Days ahead of the 50th anniversary of the Israeli annexation of East Jerusalem, the West Bank, and the Gaza Strip, Catholic NGO Pax Christi International called the dire humanitarian situation brought on by the occupation "not sustainable," and called for renewed peace talks, Maan news reports.
Meanwhile, NGO Oxfam slammed the international community's inaction during the past five decades, whose "toothless" condemnations of Israeli violations of human rights and "Band-Aid humanitarian solutions" it blamed for the continuation of the occupation half a century on.
June 5 is remembered by Palestinians as "Naksa" Day, meaning "setback," marking the Israeli invasion and occupation of the West Bank, Gaza, Sinai, and the Golan Heights that began on June 5, 1967 during the Six-Day War, displacing some 300,000 Palestinians, as well as thousands of Syrians, from their homes.
Since then, Pax Christi wrote, "the international community has been witness to the denial of human rights and the deterioration of conditions throughout the occupied Palestinian territories."
The Christian NGO quoted a statement by UN Special Rapporteur on human rights in the occupied Palestinian territories Michael Lynk from earlier this month, which detailed the "systemic human rights violations that accompany this occupation — collective punishment, confiscation of property, excessive use of force and unlawful killings, lack of freedom of movement and steady settlement expansion, among others."
"We are commemorating a sad milestone this month with 50 years of devastating occupation. It is urgent that it is resolved, as for both Palestinians and Israelis their future and hope depend on it," Pax Christi International Co-President Marie Dennis said in a statement on Thursday. "This is the moment for an increased commitment to reach a just and sustainable solution in accordance with international law."
Pax Christi went on to "strongly" recommend a ban on weapons sales to Israel and Palestine and an end to any military cooperation with either party as a means to apply international pressure to obtain a resolution — likely alluding in part to the unprecedented $38 billion American military aid package to Israel signed in September.
Meanwhile, Oxfam Country Director Chris Eijkemans said in a statement on Thursday that the lack of international accountability for Israel's illegal occupation, including through the lack of effectiveness of foreign NGOs, played a major role in the continuation of the conflict.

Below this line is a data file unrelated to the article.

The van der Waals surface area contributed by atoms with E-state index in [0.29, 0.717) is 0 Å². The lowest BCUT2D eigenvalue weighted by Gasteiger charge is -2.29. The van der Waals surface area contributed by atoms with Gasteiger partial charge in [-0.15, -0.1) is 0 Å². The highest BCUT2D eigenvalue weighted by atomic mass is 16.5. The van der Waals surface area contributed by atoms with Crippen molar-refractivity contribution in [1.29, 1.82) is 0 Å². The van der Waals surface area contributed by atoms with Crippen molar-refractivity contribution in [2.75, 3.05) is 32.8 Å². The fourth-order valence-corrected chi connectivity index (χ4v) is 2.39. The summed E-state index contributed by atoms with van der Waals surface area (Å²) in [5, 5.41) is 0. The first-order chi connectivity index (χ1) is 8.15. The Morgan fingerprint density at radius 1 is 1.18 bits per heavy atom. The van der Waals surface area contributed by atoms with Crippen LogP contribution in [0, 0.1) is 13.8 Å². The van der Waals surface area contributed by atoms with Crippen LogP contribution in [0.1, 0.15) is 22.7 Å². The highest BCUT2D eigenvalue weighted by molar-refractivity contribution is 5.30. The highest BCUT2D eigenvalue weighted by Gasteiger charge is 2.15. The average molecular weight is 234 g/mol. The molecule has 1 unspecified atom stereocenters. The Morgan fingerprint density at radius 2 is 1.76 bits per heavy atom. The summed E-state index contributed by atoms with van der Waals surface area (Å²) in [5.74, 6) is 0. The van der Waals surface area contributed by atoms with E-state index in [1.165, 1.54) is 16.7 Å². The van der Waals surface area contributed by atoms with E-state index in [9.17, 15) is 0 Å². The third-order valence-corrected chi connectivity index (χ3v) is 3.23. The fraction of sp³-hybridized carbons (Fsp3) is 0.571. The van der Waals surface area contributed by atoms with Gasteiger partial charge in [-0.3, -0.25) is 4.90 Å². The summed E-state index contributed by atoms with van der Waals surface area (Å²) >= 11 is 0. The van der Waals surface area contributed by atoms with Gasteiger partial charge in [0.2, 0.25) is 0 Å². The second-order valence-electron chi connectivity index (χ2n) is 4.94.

"There are few examples of poverty or injustice in the OPT (occupied Palestinian territory) that do not stem from the occupation. If it weren't for the occupation, most aid agencies would not need to be here," Eijkemans said. "The issues facing Palestinians are enormous and complex, but on each count, despite the billions of dollars invested, the lives of Palestinians cannot meaningfully improve as long as the occupation persists."
"The international community shoulders a large portion of the blame for the ongoing situation faced by 4.5 million Palestinians living in the OPT and must take clear and urgent action. Toothless condemnation of the litany of abuses is not enough," Eijkemans added.
"Israel has no incentive to end the occupation while it bears no tangible cost for its violations," the Oxfam official said. "Governments have a choice: they can either challenge or entrench these ongoing violations."
"These fifty years have seen thousands of lives and opportunities lost. Families have been separated; people have been denied their most basic rights. We must not let another fifty years pass before a just and peaceful solution is found," he concluded.
While the international community does not recognize the legality of the occupation of East Jerusalem, Gaza, and the West Bank since 1967, many Palestinians consider that all historic Palestine has been occupied since the creation of the state of Israel in 1948.